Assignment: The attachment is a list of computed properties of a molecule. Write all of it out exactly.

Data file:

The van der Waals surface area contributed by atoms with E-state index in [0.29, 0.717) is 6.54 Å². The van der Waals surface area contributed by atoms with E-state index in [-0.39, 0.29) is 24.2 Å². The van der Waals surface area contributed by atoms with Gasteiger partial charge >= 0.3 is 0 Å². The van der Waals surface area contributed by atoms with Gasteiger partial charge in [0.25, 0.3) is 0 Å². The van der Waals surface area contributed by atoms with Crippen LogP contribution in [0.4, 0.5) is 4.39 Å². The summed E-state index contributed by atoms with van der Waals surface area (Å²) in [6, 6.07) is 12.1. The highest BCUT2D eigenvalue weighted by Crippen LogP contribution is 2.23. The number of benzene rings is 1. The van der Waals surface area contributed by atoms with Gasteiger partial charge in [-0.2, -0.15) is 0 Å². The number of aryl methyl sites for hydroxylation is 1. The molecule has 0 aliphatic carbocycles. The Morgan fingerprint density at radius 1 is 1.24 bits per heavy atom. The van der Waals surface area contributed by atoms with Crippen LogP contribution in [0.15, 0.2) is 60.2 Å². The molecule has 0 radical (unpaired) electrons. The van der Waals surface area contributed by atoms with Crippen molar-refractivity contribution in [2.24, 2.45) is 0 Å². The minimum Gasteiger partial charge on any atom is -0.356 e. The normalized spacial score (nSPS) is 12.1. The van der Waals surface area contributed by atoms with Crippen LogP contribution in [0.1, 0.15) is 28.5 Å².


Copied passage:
The van der Waals surface area contributed by atoms with E-state index in [0.29, 0.717) is 6.54 Å². The van der Waals surface area contributed by atoms with E-state index in [-0.39, 0.29) is 24.2 Å². The van der Waals surface area contributed by atoms with Gasteiger partial charge >= 0.3 is 0 Å². The van der Waals surface area contributed by atoms with Gasteiger partial charge in [0.25, 0.3) is 0 Å². The van der Waals surface area contributed by atoms with Crippen LogP contribution in [0.4, 0.5) is 4.39 Å². The summed E-state index contributed by atoms with van der Waals surface area (Å²) in [6, 6.07) is 12.1. The highest BCUT2D eigenvalue weighted by Crippen LogP contribution is 2.23. The number of benzene rings is 1. The van der Waals surface area contributed by atoms with Gasteiger partial charge in [-0.2, -0.15) is 0 Å². The number of aryl methyl sites for hydroxylation is 1. The molecule has 0 aliphatic carbocycles. The Morgan fingerprint density at radius 1 is 1.24 bits per heavy atom. The van der Waals surface area contributed by atoms with Crippen LogP contribution in [0.15, 0.2) is 60.2 Å². The molecule has 0 radical (unpaired) electrons. The van der Waals surface area contributed by atoms with Crippen molar-refractivity contribution in [2.24, 2.45) is 0 Å². The minimum Gasteiger partial charge on any atom is -0.356 e. The normalized spacial score (nSPS) is 12.1. The van der Waals surface area contributed by atoms with Crippen LogP contribution in [0.1, 0.15) is 28.5 Å².